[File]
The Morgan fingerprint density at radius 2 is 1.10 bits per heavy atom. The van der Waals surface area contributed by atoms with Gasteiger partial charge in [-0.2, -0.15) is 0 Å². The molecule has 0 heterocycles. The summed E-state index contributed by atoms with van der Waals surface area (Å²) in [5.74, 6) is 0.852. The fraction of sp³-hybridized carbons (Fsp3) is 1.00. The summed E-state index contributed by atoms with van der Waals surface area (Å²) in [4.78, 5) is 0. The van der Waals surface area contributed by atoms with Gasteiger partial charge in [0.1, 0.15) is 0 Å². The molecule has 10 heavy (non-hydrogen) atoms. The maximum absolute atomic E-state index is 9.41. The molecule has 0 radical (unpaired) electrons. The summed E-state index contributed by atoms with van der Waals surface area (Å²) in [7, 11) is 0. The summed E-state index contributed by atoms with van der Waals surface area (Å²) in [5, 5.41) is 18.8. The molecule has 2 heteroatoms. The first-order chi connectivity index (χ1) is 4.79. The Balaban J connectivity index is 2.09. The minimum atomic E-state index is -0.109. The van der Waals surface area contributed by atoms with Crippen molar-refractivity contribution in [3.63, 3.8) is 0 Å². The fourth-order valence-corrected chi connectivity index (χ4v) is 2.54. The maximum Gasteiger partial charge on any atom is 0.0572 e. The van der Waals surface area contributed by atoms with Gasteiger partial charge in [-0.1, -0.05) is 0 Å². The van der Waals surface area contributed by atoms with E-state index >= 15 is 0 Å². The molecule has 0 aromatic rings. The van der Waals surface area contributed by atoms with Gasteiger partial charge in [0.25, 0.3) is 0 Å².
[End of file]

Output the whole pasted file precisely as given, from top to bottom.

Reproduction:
The Morgan fingerprint density at radius 2 is 1.10 bits per heavy atom. The van der Waals surface area contributed by atoms with Gasteiger partial charge in [-0.2, -0.15) is 0 Å². The molecule has 0 heterocycles. The summed E-state index contributed by atoms with van der Waals surface area (Å²) in [5.74, 6) is 0.852. The fraction of sp³-hybridized carbons (Fsp3) is 1.00. The summed E-state index contributed by atoms with van der Waals surface area (Å²) in [4.78, 5) is 0. The van der Waals surface area contributed by atoms with Gasteiger partial charge in [0.1, 0.15) is 0 Å². The molecule has 10 heavy (non-hydrogen) atoms. The maximum absolute atomic E-state index is 9.41. The molecule has 0 radical (unpaired) electrons. The summed E-state index contributed by atoms with van der Waals surface area (Å²) in [7, 11) is 0. The summed E-state index contributed by atoms with van der Waals surface area (Å²) in [5, 5.41) is 18.8. The molecule has 2 heteroatoms. The first-order chi connectivity index (χ1) is 4.79. The Balaban J connectivity index is 2.09. The minimum atomic E-state index is -0.109. The van der Waals surface area contributed by atoms with Crippen molar-refractivity contribution in [3.63, 3.8) is 0 Å². The fourth-order valence-corrected chi connectivity index (χ4v) is 2.54. The maximum Gasteiger partial charge on any atom is 0.0572 e. The van der Waals surface area contributed by atoms with Gasteiger partial charge in [-0.1, -0.05) is 0 Å². The van der Waals surface area contributed by atoms with E-state index >= 15 is 0 Å². The molecule has 0 aromatic rings. The van der Waals surface area contributed by atoms with Gasteiger partial charge in [0.25, 0.3) is 0 Å².